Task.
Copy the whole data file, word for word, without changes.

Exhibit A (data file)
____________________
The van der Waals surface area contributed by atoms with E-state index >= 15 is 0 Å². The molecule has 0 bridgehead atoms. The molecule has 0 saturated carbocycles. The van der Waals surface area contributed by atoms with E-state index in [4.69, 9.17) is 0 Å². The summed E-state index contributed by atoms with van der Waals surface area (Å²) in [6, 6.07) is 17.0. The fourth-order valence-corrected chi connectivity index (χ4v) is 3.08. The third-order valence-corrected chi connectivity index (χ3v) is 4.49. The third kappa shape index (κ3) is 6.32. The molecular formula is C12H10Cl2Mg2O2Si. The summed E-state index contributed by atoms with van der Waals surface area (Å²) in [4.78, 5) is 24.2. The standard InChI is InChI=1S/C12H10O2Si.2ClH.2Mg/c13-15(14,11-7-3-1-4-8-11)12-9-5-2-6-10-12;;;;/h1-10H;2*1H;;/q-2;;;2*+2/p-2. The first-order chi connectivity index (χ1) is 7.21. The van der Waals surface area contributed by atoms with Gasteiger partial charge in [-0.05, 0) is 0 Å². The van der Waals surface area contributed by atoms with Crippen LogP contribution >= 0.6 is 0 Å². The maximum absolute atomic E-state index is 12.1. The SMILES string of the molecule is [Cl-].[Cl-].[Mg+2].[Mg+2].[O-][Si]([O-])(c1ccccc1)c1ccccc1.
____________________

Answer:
The van der Waals surface area contributed by atoms with E-state index >= 15 is 0 Å². The molecule has 0 bridgehead atoms. The molecule has 0 saturated carbocycles. The van der Waals surface area contributed by atoms with E-state index in [4.69, 9.17) is 0 Å². The summed E-state index contributed by atoms with van der Waals surface area (Å²) in [6, 6.07) is 17.0. The fourth-order valence-corrected chi connectivity index (χ4v) is 3.08. The third-order valence-corrected chi connectivity index (χ3v) is 4.49. The third kappa shape index (κ3) is 6.32. The molecular formula is C12H10Cl2Mg2O2Si. The summed E-state index contributed by atoms with van der Waals surface area (Å²) in [4.78, 5) is 24.2. The standard InChI is InChI=1S/C12H10O2Si.2ClH.2Mg/c13-15(14,11-7-3-1-4-8-11)12-9-5-2-6-10-12;;;;/h1-10H;2*1H;;/q-2;;;2*+2/p-2. The first-order chi connectivity index (χ1) is 7.21. The van der Waals surface area contributed by atoms with Gasteiger partial charge in [-0.05, 0) is 0 Å². The van der Waals surface area contributed by atoms with Crippen LogP contribution >= 0.6 is 0 Å². The maximum absolute atomic E-state index is 12.1. The SMILES string of the molecule is [Cl-].[Cl-].[Mg+2].[Mg+2].[O-][Si]([O-])(c1ccccc1)c1ccccc1.